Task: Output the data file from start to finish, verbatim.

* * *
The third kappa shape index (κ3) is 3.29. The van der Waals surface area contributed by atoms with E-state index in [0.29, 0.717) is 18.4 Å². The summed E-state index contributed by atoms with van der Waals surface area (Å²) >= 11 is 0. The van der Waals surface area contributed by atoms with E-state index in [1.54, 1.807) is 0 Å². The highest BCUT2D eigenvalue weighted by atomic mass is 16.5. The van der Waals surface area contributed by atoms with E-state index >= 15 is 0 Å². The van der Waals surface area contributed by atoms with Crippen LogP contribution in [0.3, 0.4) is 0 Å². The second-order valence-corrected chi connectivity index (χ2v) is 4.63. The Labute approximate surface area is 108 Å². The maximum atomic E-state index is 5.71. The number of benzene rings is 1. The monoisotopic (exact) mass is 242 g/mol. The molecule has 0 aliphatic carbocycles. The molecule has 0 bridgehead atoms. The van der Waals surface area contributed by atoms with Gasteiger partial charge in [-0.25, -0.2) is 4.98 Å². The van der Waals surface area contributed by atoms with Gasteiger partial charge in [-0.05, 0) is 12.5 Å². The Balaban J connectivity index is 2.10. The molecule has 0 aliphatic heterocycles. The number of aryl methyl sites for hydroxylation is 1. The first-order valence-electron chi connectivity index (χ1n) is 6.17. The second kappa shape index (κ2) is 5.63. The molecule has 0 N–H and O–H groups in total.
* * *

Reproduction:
The third kappa shape index (κ3) is 3.29. The van der Waals surface area contributed by atoms with E-state index in [0.29, 0.717) is 18.4 Å². The summed E-state index contributed by atoms with van der Waals surface area (Å²) >= 11 is 0. The van der Waals surface area contributed by atoms with E-state index in [1.54, 1.807) is 0 Å². The highest BCUT2D eigenvalue weighted by atomic mass is 16.5. The van der Waals surface area contributed by atoms with E-state index >= 15 is 0 Å². The van der Waals surface area contributed by atoms with Crippen LogP contribution in [0.3, 0.4) is 0 Å². The second-order valence-corrected chi connectivity index (χ2v) is 4.63. The Labute approximate surface area is 108 Å². The maximum atomic E-state index is 5.71. The number of benzene rings is 1. The monoisotopic (exact) mass is 242 g/mol. The molecule has 0 aliphatic carbocycles. The molecule has 0 bridgehead atoms. The van der Waals surface area contributed by atoms with Gasteiger partial charge in [-0.25, -0.2) is 4.98 Å². The van der Waals surface area contributed by atoms with Gasteiger partial charge in [-0.05, 0) is 12.5 Å². The Balaban J connectivity index is 2.10. The molecule has 0 aliphatic heterocycles. The number of aryl methyl sites for hydroxylation is 1. The first-order valence-electron chi connectivity index (χ1n) is 6.17. The second kappa shape index (κ2) is 5.63. The molecule has 0 N–H and O–H groups in total.